"Appellant has cited some cases in which it seems to be indicated that the exhibition of bloody garments serves no purpose when the condition and location of wounds made through them have been described by witnesses. This court prefers to abide by the well-established rule that, ordinarily, whatever the jury may learn through the ear from descriptions given by witnesses they may learn directly through the eye from the objects described. State v. Stair, 87 Mo. 268, 273, 56 Am.Rep. 449. Of course spectacular exhibitions may be framed for the purpose of arousing prejudicial emotions, and all such improprieties should be thwarted or promptly suppressed. The production of real evidence should not be permitted to exaggerate, and should not be allowed, through cunning presentation, to stir up passion or unduly excite sympathy or pity, and so lead the jury to act upon sentiment, instead of proof; but the proceeding is always under the control of the trial judge, who has authority to confine the use of such evidence to proper purposes and to regulate the time, manner, and extent of its presentation, and his discretion will not be interfered with unless abused with prejudicial consequences. The chief objection to the exhibition of weapons, wounds, bloody clothing, and the like is that the jury may be led to associate the accused with the atrocity under investigation without sufficient proof. Prof. Wigmore disposes of this objection in the following way: `No doubt such an effect may occasionally and in an extreme case be produced, and no doubt the trial court has a discretion to prevent the abuse of the process; but, in the vast majority of instances where such objection is made, it is frivolous, and there is no ground for apprehension. Accordingly, such objections have almost invariably been repudiated by the courts — citing many cases. Wigmore on Evidence, vol. 2, par. 1157, p. 1354." (Italics ours.)

The italicized portion of the quotation states correctly the reason why the exhibition of physical objects connected with the killing is considered objectionable in some cases. In the case at bar this objection does not apply. The killing was admitted by the defendant on the stand, and the only excuse he offered was that, after deceased had admitted certain misconduct on her part before her marriage, her denial of any wrongful acts while he was away "is why I got mad and killed her." This statement affords no legal justification or excuse for his conduct, but was apparently offered to show a moral provocation which should reduce the penalty. Under the undisputed evidence no other verdict but murder in the first degree could have been returned by a conscientious jury. The only point on which there could have been a difference of opinion was as to the penalty, and we think the photograph in question was proper to go to the jury to assist them in determining whether there were extenuating circumstances as contended by defendant, or the murder was of so atrocious a nature as to merit the severer penalty provided by law.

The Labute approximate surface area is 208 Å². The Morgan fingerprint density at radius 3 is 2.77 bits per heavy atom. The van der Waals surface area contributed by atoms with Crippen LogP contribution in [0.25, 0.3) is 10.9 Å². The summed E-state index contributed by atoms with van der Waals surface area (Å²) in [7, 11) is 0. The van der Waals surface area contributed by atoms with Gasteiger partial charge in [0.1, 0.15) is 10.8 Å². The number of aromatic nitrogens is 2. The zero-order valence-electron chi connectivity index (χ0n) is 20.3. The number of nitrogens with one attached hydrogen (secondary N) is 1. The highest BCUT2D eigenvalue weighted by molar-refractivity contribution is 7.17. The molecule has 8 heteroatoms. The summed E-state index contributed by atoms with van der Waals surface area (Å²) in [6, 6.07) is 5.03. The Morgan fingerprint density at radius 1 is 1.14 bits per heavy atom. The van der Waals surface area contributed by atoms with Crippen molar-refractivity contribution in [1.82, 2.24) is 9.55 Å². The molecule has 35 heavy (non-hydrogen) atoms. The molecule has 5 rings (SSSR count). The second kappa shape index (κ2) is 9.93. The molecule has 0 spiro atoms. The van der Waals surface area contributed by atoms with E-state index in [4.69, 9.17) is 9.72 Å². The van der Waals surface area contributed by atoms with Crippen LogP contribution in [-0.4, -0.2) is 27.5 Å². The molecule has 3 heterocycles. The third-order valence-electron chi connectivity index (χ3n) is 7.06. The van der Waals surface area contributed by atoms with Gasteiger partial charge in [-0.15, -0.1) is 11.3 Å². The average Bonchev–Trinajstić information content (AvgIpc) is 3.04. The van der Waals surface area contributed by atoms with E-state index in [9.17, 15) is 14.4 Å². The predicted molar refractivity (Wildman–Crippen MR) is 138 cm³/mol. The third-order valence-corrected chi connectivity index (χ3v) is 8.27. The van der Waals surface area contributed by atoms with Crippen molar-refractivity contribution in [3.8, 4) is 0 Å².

The defendant admittedly produced the condition, the sight of which in the photograph he claims so prejudiced the jury that it chose the higher penalty. Since that condition was legitimate evidence for both reasons given for its introduction by the county attorney, defendant may not complain of its possible effect. For these reasons the court did not err in the admission of the photograph objected to.

No other objections were raised by the assignments of error. Notwithstanding this fact, in view of the gravity of the penalty, we have examined the record for fundamental error. It appears that the information properly charges the crime of murder in the first degree, the minute entries show that the proceedings of the trial court were in all respects regular, and the instructions were as favorable to defendant as they could possibly have been under the evidence in the case.

Such being true, and the evidence showing without contradiction that defendant without any legal justification or excuse was guilty as charged, we have no other option than to affirm the judgment, and it is so ordered.

ROSS, C.J., and McALISTER, J., concur.

Summaries of

Janovich v. State

Supreme Court of Arizona
May 31, 1927
32 Ariz. 175 (Ariz. 1927)
Case details for

Janovich v. State

Case Details

Full title:GEORGE JANOVICH, Appellant, v. STATE, Respondent

Court:Supreme Court of Arizona

Date published: May 31, 1927


32 Ariz. 175 (Ariz. 1927)
256 P. 359

Citing Cases

Territory v. Joaquin

The principle that demonstrative evidence of this nature possessing probative value relevant to the nature…

Young v. State

The fact that the ghastly appearance of the wounds, even though such appearance was heightened by the shaving…